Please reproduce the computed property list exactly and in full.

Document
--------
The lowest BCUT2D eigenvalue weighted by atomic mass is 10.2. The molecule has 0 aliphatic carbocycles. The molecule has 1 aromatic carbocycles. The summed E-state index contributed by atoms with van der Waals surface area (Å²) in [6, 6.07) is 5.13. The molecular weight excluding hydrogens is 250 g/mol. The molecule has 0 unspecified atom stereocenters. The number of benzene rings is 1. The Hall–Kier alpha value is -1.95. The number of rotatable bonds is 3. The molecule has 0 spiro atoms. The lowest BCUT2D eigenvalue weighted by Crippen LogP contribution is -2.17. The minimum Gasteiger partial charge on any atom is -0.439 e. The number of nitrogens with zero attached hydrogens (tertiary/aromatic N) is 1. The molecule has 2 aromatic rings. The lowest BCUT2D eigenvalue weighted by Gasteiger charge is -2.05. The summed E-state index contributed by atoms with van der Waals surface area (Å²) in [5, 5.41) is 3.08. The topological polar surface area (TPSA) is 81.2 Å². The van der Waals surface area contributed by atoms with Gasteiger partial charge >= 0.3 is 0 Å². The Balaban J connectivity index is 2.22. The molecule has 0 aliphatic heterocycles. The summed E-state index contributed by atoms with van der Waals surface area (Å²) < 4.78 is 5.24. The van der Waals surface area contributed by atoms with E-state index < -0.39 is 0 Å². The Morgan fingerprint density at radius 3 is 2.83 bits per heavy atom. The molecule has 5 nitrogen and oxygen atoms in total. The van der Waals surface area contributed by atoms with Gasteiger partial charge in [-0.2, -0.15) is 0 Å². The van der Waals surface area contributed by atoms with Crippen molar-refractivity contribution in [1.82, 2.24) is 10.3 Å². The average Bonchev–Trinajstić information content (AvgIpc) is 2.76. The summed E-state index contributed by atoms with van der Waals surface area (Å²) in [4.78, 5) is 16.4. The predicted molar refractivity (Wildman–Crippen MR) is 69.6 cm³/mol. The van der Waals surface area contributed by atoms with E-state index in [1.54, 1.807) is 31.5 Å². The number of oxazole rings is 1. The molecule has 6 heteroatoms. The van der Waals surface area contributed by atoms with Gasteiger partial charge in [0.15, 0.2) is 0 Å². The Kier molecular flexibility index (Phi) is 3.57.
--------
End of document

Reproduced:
The lowest BCUT2D eigenvalue weighted by atomic mass is 10.2. The molecule has 0 aliphatic carbocycles. The molecule has 1 aromatic carbocycles. The summed E-state index contributed by atoms with van der Waals surface area (Å²) in [6, 6.07) is 5.13. The molecular weight excluding hydrogens is 250 g/mol. The molecule has 0 unspecified atom stereocenters. The number of benzene rings is 1. The Hall–Kier alpha value is -1.95. The number of rotatable bonds is 3. The molecule has 0 spiro atoms. The lowest BCUT2D eigenvalue weighted by Crippen LogP contribution is -2.17. The minimum Gasteiger partial charge on any atom is -0.439 e. The number of nitrogens with zero attached hydrogens (tertiary/aromatic N) is 1. The molecule has 2 aromatic rings. The lowest BCUT2D eigenvalue weighted by Gasteiger charge is -2.05. The summed E-state index contributed by atoms with van der Waals surface area (Å²) in [5, 5.41) is 3.08. The topological polar surface area (TPSA) is 81.2 Å². The van der Waals surface area contributed by atoms with Gasteiger partial charge >= 0.3 is 0 Å². The Balaban J connectivity index is 2.22. The molecule has 0 aliphatic heterocycles. The summed E-state index contributed by atoms with van der Waals surface area (Å²) < 4.78 is 5.24. The van der Waals surface area contributed by atoms with E-state index < -0.39 is 0 Å². The Morgan fingerprint density at radius 3 is 2.83 bits per heavy atom. The molecule has 5 nitrogen and oxygen atoms in total. The van der Waals surface area contributed by atoms with Gasteiger partial charge in [-0.2, -0.15) is 0 Å². The van der Waals surface area contributed by atoms with Crippen molar-refractivity contribution in [1.82, 2.24) is 10.3 Å². The average Bonchev–Trinajstić information content (AvgIpc) is 2.76. The summed E-state index contributed by atoms with van der Waals surface area (Å²) in [4.78, 5) is 16.4. The predicted molar refractivity (Wildman–Crippen MR) is 69.6 cm³/mol. The van der Waals surface area contributed by atoms with E-state index in [1.54, 1.807) is 31.5 Å². The number of oxazole rings is 1. The molecule has 6 heteroatoms. The van der Waals surface area contributed by atoms with Gasteiger partial charge in [0.15, 0.2) is 0 Å². The Kier molecular flexibility index (Phi) is 3.57.